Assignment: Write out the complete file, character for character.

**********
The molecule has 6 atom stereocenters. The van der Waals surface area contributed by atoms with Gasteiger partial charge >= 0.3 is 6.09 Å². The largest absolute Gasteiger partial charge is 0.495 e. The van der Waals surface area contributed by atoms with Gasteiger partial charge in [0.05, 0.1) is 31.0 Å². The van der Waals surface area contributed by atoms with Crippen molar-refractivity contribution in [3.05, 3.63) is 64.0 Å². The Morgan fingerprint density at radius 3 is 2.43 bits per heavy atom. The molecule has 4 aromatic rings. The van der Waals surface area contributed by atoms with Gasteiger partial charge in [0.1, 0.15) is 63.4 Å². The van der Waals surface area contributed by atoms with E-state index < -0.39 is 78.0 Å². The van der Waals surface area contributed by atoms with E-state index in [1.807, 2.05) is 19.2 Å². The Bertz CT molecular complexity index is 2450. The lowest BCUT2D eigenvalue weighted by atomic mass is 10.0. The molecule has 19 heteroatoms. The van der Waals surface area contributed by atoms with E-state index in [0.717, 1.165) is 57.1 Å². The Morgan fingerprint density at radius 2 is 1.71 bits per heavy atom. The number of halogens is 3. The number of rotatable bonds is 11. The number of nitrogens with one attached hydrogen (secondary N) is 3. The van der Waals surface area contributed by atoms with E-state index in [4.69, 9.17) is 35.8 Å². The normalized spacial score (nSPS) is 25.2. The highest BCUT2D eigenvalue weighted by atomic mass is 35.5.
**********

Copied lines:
The molecule has 6 atom stereocenters. The van der Waals surface area contributed by atoms with Gasteiger partial charge >= 0.3 is 6.09 Å². The largest absolute Gasteiger partial charge is 0.495 e. The van der Waals surface area contributed by atoms with Gasteiger partial charge in [0.05, 0.1) is 31.0 Å². The van der Waals surface area contributed by atoms with Crippen molar-refractivity contribution in [3.05, 3.63) is 64.0 Å². The Morgan fingerprint density at radius 3 is 2.43 bits per heavy atom. The molecule has 4 aromatic rings. The van der Waals surface area contributed by atoms with Gasteiger partial charge in [0.1, 0.15) is 63.4 Å². The van der Waals surface area contributed by atoms with E-state index < -0.39 is 78.0 Å². The van der Waals surface area contributed by atoms with E-state index in [1.807, 2.05) is 19.2 Å². The Bertz CT molecular complexity index is 2450. The lowest BCUT2D eigenvalue weighted by atomic mass is 10.0. The molecule has 19 heteroatoms. The van der Waals surface area contributed by atoms with E-state index in [0.717, 1.165) is 57.1 Å². The Morgan fingerprint density at radius 2 is 1.71 bits per heavy atom. The number of halogens is 3. The number of rotatable bonds is 11. The number of nitrogens with one attached hydrogen (secondary N) is 3. The van der Waals surface area contributed by atoms with E-state index in [4.69, 9.17) is 35.8 Å². The normalized spacial score (nSPS) is 25.2. The highest BCUT2D eigenvalue weighted by atomic mass is 35.5.